It is uncontested that the Metal Trades Branch and the Local Union are governed by the same President, Vice-President and Secretary-Treasurer; however, the U.A. Constitution expressly provides that members of the metal trades are not eligible to run for any of these offices. Both the Metal Trades Branch and the Local Union have offices in the same building in Long Island City. According to the affidavit of defendant Torpey ("Torpey Aff."): (1) the majority of Metal Trades Branch members work under the terms of a union-wide collective bargaining agreement that is negotiated by the President and Business Agent At Large of the Local Union, or under collective bargaining agreements that are virtually identical to the union-wide agreement; (2) as President of Local 638, he exercises substantial control over the administration of the Metal Trades Branch Pension, Welfare and Education Funds ("Branch Funds"); (3) the Local Union and the Metal Trades Branch file a single annual report with the Department of Labor, signed by their common Secretary-Treasurer; and (4) there is a single Business Agent at Large who is the principal contact person with the United Association for both the Metal Trades Branch and the Local Union, and this Business Agent at Large is in charge of the Business Agents for both the Local Union and the Metal Trades Branch.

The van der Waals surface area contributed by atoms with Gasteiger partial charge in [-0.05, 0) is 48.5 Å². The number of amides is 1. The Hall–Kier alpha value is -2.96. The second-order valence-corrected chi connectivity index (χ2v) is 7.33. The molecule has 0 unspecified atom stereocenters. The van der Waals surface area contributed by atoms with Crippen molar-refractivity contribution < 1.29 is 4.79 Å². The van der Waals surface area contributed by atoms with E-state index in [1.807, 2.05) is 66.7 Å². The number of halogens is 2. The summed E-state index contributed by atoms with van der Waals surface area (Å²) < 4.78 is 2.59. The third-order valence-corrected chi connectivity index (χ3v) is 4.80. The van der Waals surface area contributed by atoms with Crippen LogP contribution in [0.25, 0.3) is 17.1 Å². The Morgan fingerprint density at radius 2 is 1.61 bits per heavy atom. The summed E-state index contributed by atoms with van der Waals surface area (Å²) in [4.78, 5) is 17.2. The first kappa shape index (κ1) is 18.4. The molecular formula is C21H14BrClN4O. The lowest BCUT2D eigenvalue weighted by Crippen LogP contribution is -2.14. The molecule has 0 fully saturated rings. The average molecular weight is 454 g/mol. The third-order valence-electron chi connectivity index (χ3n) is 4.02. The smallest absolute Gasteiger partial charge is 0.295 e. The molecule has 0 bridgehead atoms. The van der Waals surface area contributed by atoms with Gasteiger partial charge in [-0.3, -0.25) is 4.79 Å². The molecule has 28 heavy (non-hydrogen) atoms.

II. The Challenged Determination